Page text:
We welcome a new generation into the fields of science and ecology through field trips, events and activities right on the water. The lighthouse is again serving as a landmark in a new generation’s growing memory of the lakefront, though for many it is a reintroduction to the lake that the lighthouse provides.
The generation that preceded the children who visit on field trips today grew up when Lake Pontchartrain was in crisis. The dredging of rangia clams for paving had removed the estuary’s natural cleaners, at the same time pollution from a variety of sources found its way in. From the 1970s on, Lake Pontchartrain and many of the rivers that flow into it earned a bad reputation. Through education, advocacy, consistent monitoring and effort, Lake Pontchartrain has been brought back into good health.
While many people around the basin contributed to this effort, a large part of the thanks for cleaning up Lake Pontchartrain go to the clams. By restoring the population of rangia clams, the lake now cleans itself naturally. Similarly, restoring or mimicking other natural processes, from barrier island restoration to sediment diversions, is a large part of Louisiana’s plan to restore the coast.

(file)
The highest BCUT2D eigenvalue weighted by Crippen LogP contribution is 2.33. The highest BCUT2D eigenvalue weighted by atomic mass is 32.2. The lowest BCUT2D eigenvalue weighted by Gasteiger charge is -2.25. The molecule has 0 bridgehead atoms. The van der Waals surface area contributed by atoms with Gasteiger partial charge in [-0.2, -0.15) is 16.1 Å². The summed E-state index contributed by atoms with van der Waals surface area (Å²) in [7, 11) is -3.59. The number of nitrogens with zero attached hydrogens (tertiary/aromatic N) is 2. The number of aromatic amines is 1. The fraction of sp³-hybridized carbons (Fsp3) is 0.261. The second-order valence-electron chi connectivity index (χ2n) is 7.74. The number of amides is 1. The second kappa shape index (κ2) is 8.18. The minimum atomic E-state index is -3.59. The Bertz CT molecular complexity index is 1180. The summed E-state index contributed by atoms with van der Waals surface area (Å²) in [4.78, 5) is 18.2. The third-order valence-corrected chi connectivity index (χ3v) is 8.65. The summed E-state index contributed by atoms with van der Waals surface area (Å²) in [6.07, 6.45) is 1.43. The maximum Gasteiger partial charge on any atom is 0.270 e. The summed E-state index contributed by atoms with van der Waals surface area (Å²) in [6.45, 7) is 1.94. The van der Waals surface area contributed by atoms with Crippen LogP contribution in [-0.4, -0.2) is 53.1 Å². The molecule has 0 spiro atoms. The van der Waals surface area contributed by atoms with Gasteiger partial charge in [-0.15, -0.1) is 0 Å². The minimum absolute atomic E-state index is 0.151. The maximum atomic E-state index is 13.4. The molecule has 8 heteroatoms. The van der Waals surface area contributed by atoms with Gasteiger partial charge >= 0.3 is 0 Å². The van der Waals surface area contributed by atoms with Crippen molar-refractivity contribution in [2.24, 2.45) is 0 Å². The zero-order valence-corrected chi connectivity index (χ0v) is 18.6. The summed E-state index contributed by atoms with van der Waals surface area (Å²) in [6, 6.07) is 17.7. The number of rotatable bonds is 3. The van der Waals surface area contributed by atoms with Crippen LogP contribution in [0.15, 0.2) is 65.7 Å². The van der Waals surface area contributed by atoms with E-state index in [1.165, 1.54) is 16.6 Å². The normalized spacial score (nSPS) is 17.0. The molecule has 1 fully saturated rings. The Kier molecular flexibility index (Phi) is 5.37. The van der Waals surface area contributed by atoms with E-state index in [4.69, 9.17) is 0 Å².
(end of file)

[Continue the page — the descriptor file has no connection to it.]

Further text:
From the now-elevated gallery of the lighthouse, visitors can see the full sweep of the horizon from west to east. Visitors can also look over their shoulder and see the seawall, the levees and the floodgates, successively built up and strengthened as our coast eroded and the threat of storm surge increased.
Though New Canal Lighthouse itself has been adapted to face these threats, its essential shape and elements remain, and there are few better places to ponder the big connections between the water, our past and our future.
Can green infrastructure, building reuse, and revisiting historic building and land use patterns make our communities more resilient in the face of climate change? With historic preservation serving as both the goal and the mechanism, this dialogue will address new challenges in living with water and density and preservation as a tool to power resilience.
Panelists: Amanda Coleman, green infrastructure specialist; Atianna Cordova, Founder, WALTERBLOCK; Alison DeJong, Senior Water Manager, Propeller